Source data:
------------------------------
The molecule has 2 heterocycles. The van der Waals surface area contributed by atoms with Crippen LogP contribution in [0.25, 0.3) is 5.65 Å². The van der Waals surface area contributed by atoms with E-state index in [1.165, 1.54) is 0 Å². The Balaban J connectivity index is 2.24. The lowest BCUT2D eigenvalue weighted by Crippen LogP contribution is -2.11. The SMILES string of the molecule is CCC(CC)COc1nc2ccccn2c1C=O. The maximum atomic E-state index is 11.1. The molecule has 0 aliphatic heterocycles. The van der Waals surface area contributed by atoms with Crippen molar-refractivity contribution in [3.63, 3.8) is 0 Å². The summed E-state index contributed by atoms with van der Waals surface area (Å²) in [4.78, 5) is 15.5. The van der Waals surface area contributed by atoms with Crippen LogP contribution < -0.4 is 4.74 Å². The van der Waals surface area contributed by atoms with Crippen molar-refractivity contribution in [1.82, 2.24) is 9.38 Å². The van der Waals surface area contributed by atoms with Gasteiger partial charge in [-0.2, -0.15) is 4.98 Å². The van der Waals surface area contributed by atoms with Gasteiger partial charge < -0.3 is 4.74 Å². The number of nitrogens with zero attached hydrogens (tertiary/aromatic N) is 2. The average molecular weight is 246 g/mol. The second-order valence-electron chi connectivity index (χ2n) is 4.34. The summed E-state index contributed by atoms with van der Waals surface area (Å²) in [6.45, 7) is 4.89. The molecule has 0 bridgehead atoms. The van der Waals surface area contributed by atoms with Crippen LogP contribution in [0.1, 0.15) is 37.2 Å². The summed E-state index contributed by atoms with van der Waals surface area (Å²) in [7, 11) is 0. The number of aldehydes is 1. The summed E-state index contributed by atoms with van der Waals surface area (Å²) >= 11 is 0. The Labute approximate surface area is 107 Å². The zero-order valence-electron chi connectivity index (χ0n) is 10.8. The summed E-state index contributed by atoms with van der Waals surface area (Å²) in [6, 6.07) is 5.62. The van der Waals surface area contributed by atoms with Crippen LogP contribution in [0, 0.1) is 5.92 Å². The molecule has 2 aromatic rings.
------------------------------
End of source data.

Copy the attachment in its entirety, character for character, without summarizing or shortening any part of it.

The molecule has 2 heterocycles. The van der Waals surface area contributed by atoms with Crippen LogP contribution in [0.25, 0.3) is 5.65 Å². The van der Waals surface area contributed by atoms with E-state index in [1.165, 1.54) is 0 Å². The Balaban J connectivity index is 2.24. The lowest BCUT2D eigenvalue weighted by Crippen LogP contribution is -2.11. The SMILES string of the molecule is CCC(CC)COc1nc2ccccn2c1C=O. The maximum atomic E-state index is 11.1. The molecule has 0 aliphatic heterocycles. The van der Waals surface area contributed by atoms with Crippen molar-refractivity contribution in [3.63, 3.8) is 0 Å². The summed E-state index contributed by atoms with van der Waals surface area (Å²) in [4.78, 5) is 15.5. The van der Waals surface area contributed by atoms with Crippen LogP contribution < -0.4 is 4.74 Å². The van der Waals surface area contributed by atoms with Crippen molar-refractivity contribution in [1.82, 2.24) is 9.38 Å². The van der Waals surface area contributed by atoms with Gasteiger partial charge in [-0.2, -0.15) is 4.98 Å². The van der Waals surface area contributed by atoms with Gasteiger partial charge < -0.3 is 4.74 Å². The number of nitrogens with zero attached hydrogens (tertiary/aromatic N) is 2. The average molecular weight is 246 g/mol. The second-order valence-electron chi connectivity index (χ2n) is 4.34. The summed E-state index contributed by atoms with van der Waals surface area (Å²) in [6.45, 7) is 4.89. The molecule has 0 bridgehead atoms. The van der Waals surface area contributed by atoms with Crippen LogP contribution in [0.1, 0.15) is 37.2 Å². The summed E-state index contributed by atoms with van der Waals surface area (Å²) in [7, 11) is 0. The number of aldehydes is 1. The summed E-state index contributed by atoms with van der Waals surface area (Å²) >= 11 is 0. The Labute approximate surface area is 107 Å². The zero-order valence-electron chi connectivity index (χ0n) is 10.8. The summed E-state index contributed by atoms with van der Waals surface area (Å²) in [6, 6.07) is 5.62. The van der Waals surface area contributed by atoms with Crippen LogP contribution in [0, 0.1) is 5.92 Å². The molecule has 2 aromatic rings.